Suing China for peace, yet again
Recently, three Chinese coast guard vessels blocked two Philippine Navy (PN) ships en route to resupply soldiers stationed on BRP Sierra Madre, a state vessel beached on Ayungin Shoal.
In the 2016 South China Sea arbitration, the Philippines complained about similar activities by China in the shoal. The Arbitral Tribunal held that the shoal is a low-tide elevation (LTE); as such, it is not the territory of any state (paragraph 309), but it accrues to the Philippines as part of the latter’s exclusive economic zone (paragraphs 646-647).
Unfortunately, the tribunal characterized the activities of China in the shoal as military in nature and, therefore, excluded from its jurisdiction by the United Nations Convention on the Law of the Sea (Unclos) (paragraph 1161).
What then is our legal recourse against continuing Chinese military activities in the shoal? May we sue China in the International Court of Justice (ICJ)?
International law requires the consent of both the Philippines and China to sue before the ICJ. In 1947, the Philippines and the Republic of China (Taiwan) gave consent to the ICJ to resolve “any … dispute (between) them which cannot satisfactorily be adjusted by diplomacy or through mediation or arbitration” (article 2).
Through United Nations General Assembly Resolution No. 2758 (1971) or the One China Policy, China succeeded to the rights and obligations of Taiwan under the Treaty. In its 1972 notice to the UN, China disowned those treaties signed by Taiwan after 1949, but reserved the right to withdraw from those treaties signed before then.
While the Chinese embassy does not disclose the Treaty, there is no notice in the UN or ICJ of China’s withdrawal from it. In its 1975 Joint Communiqué with us, China did not disown the Treaty. Thus, while noting Resolution No. 2758, the ICJ has maintained the Treaty in the list of instruments conferring upon it compulsory jurisdiction.
Meanwhile, in 1975, the Philippines accepted the compulsory jurisdiction of the ICJ except over disputes involving its territorial and maritime rights.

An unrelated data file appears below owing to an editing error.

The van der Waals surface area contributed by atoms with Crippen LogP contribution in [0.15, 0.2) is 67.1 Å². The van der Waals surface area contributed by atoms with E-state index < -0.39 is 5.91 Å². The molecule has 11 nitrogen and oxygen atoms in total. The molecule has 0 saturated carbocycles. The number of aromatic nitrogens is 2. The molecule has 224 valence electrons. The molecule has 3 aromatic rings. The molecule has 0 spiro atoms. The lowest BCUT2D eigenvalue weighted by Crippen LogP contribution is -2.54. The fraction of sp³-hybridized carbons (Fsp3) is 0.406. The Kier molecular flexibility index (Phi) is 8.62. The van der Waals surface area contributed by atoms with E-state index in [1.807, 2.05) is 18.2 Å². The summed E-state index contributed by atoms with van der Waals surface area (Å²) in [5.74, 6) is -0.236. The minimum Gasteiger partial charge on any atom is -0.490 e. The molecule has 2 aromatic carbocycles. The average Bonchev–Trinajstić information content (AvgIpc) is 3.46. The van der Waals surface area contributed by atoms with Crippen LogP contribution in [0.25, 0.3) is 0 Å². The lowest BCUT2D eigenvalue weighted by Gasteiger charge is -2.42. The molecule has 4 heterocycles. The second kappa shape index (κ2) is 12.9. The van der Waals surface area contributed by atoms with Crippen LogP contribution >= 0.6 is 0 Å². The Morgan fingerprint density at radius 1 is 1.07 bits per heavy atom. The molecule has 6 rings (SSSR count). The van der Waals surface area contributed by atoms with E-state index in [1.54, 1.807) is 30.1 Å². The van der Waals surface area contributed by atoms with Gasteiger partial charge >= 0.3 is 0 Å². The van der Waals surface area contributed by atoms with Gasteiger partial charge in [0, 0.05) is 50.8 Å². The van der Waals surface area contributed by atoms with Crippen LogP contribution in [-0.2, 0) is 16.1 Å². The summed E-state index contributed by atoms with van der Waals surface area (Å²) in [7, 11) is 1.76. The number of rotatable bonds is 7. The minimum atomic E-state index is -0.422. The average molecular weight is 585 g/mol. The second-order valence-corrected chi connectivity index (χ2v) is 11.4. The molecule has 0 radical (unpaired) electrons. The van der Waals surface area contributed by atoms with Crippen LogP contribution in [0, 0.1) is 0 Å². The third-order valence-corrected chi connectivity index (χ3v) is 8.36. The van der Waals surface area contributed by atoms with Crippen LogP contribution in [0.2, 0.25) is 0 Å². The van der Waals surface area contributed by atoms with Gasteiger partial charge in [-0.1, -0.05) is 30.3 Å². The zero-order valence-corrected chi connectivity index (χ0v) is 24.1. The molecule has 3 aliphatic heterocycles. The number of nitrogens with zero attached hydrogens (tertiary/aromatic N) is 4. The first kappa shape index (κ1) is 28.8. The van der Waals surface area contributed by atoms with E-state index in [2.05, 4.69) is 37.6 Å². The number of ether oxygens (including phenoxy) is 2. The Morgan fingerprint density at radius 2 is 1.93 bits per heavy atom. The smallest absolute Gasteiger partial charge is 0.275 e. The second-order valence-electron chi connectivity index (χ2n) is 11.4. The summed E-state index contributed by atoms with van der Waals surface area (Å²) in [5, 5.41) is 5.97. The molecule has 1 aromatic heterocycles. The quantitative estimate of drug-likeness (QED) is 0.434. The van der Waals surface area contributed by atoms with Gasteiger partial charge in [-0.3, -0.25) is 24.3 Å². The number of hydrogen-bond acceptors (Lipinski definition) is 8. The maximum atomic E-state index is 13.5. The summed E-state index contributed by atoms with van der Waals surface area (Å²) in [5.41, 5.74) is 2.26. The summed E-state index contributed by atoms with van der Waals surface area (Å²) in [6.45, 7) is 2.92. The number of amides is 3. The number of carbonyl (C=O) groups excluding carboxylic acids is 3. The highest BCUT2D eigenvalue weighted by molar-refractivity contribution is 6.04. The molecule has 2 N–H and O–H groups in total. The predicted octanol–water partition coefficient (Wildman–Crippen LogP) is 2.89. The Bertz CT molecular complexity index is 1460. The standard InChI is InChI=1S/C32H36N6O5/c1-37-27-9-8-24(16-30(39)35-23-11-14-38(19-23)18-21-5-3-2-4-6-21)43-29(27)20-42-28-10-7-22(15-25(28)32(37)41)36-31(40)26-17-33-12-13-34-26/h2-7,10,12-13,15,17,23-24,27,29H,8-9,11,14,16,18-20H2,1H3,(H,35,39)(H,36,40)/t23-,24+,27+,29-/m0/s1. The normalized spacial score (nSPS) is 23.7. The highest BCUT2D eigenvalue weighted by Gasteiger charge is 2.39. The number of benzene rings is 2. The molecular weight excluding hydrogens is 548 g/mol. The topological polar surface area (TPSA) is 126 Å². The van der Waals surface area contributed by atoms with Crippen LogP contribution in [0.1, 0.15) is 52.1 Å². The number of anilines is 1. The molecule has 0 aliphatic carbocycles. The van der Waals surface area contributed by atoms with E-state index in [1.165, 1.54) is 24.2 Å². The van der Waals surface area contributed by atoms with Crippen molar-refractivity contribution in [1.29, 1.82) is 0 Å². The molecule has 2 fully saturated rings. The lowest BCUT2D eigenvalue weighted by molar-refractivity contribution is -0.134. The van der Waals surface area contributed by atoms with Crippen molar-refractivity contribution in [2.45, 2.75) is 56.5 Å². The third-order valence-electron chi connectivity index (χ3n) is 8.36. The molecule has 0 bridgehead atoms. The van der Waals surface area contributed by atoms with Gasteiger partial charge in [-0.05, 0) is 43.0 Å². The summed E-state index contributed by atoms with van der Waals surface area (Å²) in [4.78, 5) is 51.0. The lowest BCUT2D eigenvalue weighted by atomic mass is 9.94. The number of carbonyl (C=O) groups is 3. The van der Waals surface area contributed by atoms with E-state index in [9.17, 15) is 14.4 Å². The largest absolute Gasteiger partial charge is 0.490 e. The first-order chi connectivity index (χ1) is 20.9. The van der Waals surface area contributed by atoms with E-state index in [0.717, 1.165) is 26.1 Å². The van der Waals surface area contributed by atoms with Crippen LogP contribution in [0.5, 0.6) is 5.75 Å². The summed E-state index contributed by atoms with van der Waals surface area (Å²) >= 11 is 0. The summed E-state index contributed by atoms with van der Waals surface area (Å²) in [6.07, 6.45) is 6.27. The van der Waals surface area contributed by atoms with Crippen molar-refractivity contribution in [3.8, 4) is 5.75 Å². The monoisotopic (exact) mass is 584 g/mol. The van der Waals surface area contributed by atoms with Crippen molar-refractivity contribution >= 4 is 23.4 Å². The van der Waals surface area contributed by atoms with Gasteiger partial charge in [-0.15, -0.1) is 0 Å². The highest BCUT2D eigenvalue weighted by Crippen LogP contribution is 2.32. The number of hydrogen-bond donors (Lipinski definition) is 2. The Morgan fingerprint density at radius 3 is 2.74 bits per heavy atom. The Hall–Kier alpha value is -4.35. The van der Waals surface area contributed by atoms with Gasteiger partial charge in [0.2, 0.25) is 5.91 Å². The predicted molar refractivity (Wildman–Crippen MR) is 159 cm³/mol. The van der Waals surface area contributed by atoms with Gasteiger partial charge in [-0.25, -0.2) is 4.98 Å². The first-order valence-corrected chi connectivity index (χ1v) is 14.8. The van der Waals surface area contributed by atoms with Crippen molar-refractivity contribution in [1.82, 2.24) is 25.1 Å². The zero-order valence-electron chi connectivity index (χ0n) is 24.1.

As matters stand, we may not sue China in the ICJ over our territorial and maritime disputes in the SCS, but we may sue it over any dispute relating to the interpretation and application of the Treaty.
To convince the ICJ that it has jurisdiction over the incidents in the shoal, the dispute’s resolution must not be seen to depend on the prior settlement of territorial and maritime claims. We must also demonstrate that the dispute arose from acts that are in violation of the Treaty, and that other remedies have been exhausted.
The Chinese ambassador viewed the incident as trespass into the “Nansha Qundao archipelago.” Foreign Secretary Teodoro Locsin Jr. protested the incident as an illegal intrusion into the Kalayaan Island Group. In effect, as characterized by both officials, the dispute is territorial and outside the jurisdiction of the ICJ.
We must decisively break away from the Chinese “archipelago framework” by wholly aligning with the Arbitral Award. The Arbitral Award broke up the Spratlys into individual rocks or high-tide elevations only able to generate a territorial sea. It declared that there is nothing in Unclos or in history supporting a claim to the Spratlys as an archipelago (paragraphs 573-576). By staying within this framework, we should easily prove that the dispute is over Chinese military activities in our EEZ. In the Oil Platforms Case (2003) and Military and Paramilitary Activities in and against Nicaragua (1986), the ICJ characterized similar military activities as a breach of amity, and awarded provisional measures and reparations.
After having had our diplomatic protests fall on deaf ears, making a case for the ICJ should bring our point (and resupply vessels) across, loud and clear.
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Melissa Loja holds a Ph.D. in public international law. Romel Bagares teaches international law in three Philippine law schools.
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